If we compare these figures to the Dogon religion, they represent the single-sexed male Jackal and his androgynous sister, the Mistress of Speech, who was part Nummo and part human and considered a twin. According to Campbell, "In the earliest recorded mythology of Sumer, the dead and resurrected god Dumuzi-absu, 'The Faithful Son of the Abyss' was in destiny involved with two mighty goddesses; or, better, one goddess in dual form. She was, on one hand, goddess of the living, and, on the other, goddess of the dead."
The Mistress of Speech's human part was mortal and her Nummo part immortal. In the Dogon religion immortality represented life, and mortality death. "John Chadwick identified the 'two mistresses and the king' as the precursor of the goddesses Demeter and Persephone, and the sea god Poseidon, who was often depicted on ancient artefacts with a fish-like serpent tail."Shannon Dorey, Day of the Fish pp. 137-138
Nuwa and FuxiShannon Dorey, Day of the Fish p. 354
I believe similar representations appear in China in the figures of Fuxi and Nuwa.Shannon Dorey, Day of the Fish p. 127 In accordance with descriptions of the Nummo, these figures have serpent tails. The small serpent-tailed child is likely associated with the Jackal, who was considered the first human, and who had two serpent legs in comparison to the Nummo, who only had a serpent or fish tail.Shannon Dorey, Day of the Fish p. 128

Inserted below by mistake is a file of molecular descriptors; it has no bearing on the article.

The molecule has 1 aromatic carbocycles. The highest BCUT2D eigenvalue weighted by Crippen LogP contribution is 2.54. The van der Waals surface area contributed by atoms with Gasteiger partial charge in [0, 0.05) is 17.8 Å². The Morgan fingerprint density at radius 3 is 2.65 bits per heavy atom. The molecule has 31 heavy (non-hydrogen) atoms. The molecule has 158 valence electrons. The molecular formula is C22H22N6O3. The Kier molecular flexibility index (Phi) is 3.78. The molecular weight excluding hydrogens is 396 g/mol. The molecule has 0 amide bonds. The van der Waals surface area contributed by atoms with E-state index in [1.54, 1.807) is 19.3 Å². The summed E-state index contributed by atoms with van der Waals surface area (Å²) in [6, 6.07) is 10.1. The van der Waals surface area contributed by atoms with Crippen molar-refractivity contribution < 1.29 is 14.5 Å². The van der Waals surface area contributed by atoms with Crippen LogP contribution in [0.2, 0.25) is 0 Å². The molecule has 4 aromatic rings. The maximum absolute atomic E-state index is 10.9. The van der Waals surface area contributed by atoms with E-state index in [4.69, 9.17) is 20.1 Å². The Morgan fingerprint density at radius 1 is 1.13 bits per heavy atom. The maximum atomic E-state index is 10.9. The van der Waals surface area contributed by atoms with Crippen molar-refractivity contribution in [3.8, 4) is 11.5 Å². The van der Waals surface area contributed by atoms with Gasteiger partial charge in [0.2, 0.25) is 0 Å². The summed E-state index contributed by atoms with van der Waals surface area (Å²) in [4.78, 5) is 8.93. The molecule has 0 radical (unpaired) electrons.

In Chinese mythology, the goddess Nüwa was credited with creating humans. She and her husband, Fuxi, often called the parents of humankind, taught humans many things. Like the Mistress of Speech, Nüwa was often depicted with the upper body of a woman and the lower body of a snake or dragon. Playing a similar role to the Nummo, who cleaned up the Earth after the fire and flood had devastated it, the goddess and her husband carved out the rivers of the world and drained the floods.Shannon Dorey, Day of the Fish p. 128
Nuwa and FuxiShannon Dorey, Day of the Fish p. 127
This painting of Nüwa and Fuxi, which is located at the Xinjiang Uighur Autonomous Region Museum, was unearthed in Xinjiang, China which has a documented history of at least 2,500 years. The interesting thing about this silk scroll, dating from the Early Tang Dynasty (651-676), is that both serpent figures wear one skirt and only one arm each is shown, suggesting that this is one androgynous being. Fuxi holds a set square in both images, which is a Masonic symbol.Shannon Dorey, Day of the Fish p. 112
Nãga Couple IndiaShannon Dorey, Day of the Fishp. 250
The Nãga are deities or beings that take the form of a very great snake, and appear in Hinduism, Buddhism and Jainism. This Hoysala sculpture of a Nãga couple is found in the old city of Halebidu, the Hassan District, Karnataka, India. Halebidu was the 12th-13th century capital of the Hoysala empire. "Nãgas are believed to both live on Mount Meru, among the other minor deities, and in various parts of the human-inhabited earth. Some of them are water-dwellers, living in streams or the ocean; others are earth-dwellers, living in underground caverns." The Nummo also lived in water and underground caverns and caves.Shannon Dorey, Day of the Fish p. 251